Letters to the Editor 

Am I missing something here?

We have heard that it would cost $2 million to move Mr. Silveri's asphalt plant.

Now we are told that he is investing $2 million to bring a mobile asphalt plant to permanently reside at Cheakamus Crossing.

Since the plant is mobile, I suggest it be mobilized right out of town.

An asphalt plant, which gives off eight cancer-causing toxic air pollutants whose long-term effects have not been particularly well studied, has no business anywhere near residents.

Mr. Silveri apparently has stated he has never met anyone who has suffered a problem being close to an asphalt plant.

Maybe those people are now dead. Maybe he would like to recommend that his grandchildren take up residence alongside his plant.

There are numerous cases of governments downplaying the risks of industrial pollution and most often in what would appear to be collusion with the industries, which these governments are trying to maintain for the industrial activity in their respective jurisdictions.

Just (last month we had) the very unfortunate disaster in the Fukushima nuclear facility with the Japanese government not informing its own citizens of the inherent risk of spreading radiation in a timely fashion.

For those that are not old enough to remember, or council members who have chosen to forget, try Googling the following: Hooker Chemical and the Love Canal, Union Carbide and Bhopal, India, Chisso Corporation and Minamata, Japan, Grassy Narrows and Dryden Chemical and finally the Quebec Government and Asbestos Exports.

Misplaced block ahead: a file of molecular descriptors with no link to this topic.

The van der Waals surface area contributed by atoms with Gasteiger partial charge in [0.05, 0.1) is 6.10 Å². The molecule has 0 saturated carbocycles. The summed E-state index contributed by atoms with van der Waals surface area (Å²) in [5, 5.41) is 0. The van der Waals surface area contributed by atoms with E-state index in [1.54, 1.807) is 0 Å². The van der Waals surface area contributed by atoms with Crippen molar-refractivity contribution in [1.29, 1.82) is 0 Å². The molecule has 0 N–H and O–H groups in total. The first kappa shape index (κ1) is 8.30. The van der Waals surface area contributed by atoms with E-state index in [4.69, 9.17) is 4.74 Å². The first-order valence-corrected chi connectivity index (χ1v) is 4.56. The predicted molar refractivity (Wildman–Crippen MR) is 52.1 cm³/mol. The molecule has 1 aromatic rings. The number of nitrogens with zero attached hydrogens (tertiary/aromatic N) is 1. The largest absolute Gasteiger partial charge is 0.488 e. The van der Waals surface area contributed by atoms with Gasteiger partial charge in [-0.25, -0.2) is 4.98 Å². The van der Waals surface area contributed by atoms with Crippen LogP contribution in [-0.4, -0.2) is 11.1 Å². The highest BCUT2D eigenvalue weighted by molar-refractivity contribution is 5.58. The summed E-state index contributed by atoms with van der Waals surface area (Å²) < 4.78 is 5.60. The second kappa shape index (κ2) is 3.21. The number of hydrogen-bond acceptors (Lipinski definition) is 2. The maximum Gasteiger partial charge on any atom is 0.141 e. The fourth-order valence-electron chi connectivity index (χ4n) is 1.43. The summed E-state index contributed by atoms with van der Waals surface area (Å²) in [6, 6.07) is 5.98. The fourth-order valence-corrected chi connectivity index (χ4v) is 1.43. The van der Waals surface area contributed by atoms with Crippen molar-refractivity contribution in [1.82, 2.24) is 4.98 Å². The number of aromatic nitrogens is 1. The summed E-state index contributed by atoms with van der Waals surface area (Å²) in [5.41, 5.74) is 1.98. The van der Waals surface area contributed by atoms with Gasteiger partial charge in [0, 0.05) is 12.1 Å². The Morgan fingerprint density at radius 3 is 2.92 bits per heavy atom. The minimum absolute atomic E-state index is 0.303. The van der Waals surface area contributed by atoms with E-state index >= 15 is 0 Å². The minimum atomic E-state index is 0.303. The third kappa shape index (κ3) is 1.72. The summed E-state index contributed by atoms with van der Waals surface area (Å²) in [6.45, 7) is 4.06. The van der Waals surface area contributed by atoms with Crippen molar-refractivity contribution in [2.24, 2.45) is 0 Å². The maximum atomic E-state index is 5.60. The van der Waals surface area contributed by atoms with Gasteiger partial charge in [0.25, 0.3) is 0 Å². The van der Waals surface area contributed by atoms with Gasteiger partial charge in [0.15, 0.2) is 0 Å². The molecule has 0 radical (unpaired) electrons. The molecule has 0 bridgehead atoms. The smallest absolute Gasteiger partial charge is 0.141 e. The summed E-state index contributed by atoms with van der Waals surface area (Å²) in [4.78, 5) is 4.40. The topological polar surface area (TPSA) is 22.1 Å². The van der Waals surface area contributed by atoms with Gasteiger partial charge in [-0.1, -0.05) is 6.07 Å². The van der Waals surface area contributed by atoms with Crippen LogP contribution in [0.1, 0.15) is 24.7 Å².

In each case the long-term problems of unborn fetuses, toddlers and long-term residents exposed to the chemicals from these plants have occurred years down the road with horrific consequences.

Let's just examine one example close to home: Among the people who had levels below Health Canada Guidelines for mercury poisoning at Grassy Lake, Ontario in 1975, 89 per cent were diagnosed with Minamata Disease or possible Minamata Disease in 2004.

Of those who had levels above the safe levels in 1974, none were alive in 2004, making long term studies of the after effects of mercury poisoning on the human body over extended periods somewhat inconsequential.

So getting back to Whistler, can anyone tell me why moving the asphalt plant 150 metres is going to solve anything - how can our so called "green mayor" call it a victory to now have an "improved asphalt plant" moved just 150 metres further from young families.

Even from an economic rationale the municipality should not buy into this, as the municipality cannot now sell its own townhouses or its property in Cheakamus, which are designated to pay off Olympic dreams and debts. Ignoring the health risk to those that bought in Cheakamus and the liability from those sales, simply the rationale of getting rid of the municipality's properties means we should get rid of the asphalt plant as soon as possible.

Readers also liked…

Latest in Whistler

© 1994-2019 Pique Publishing Inc., Glacier Community Media

- Website powered by Foundation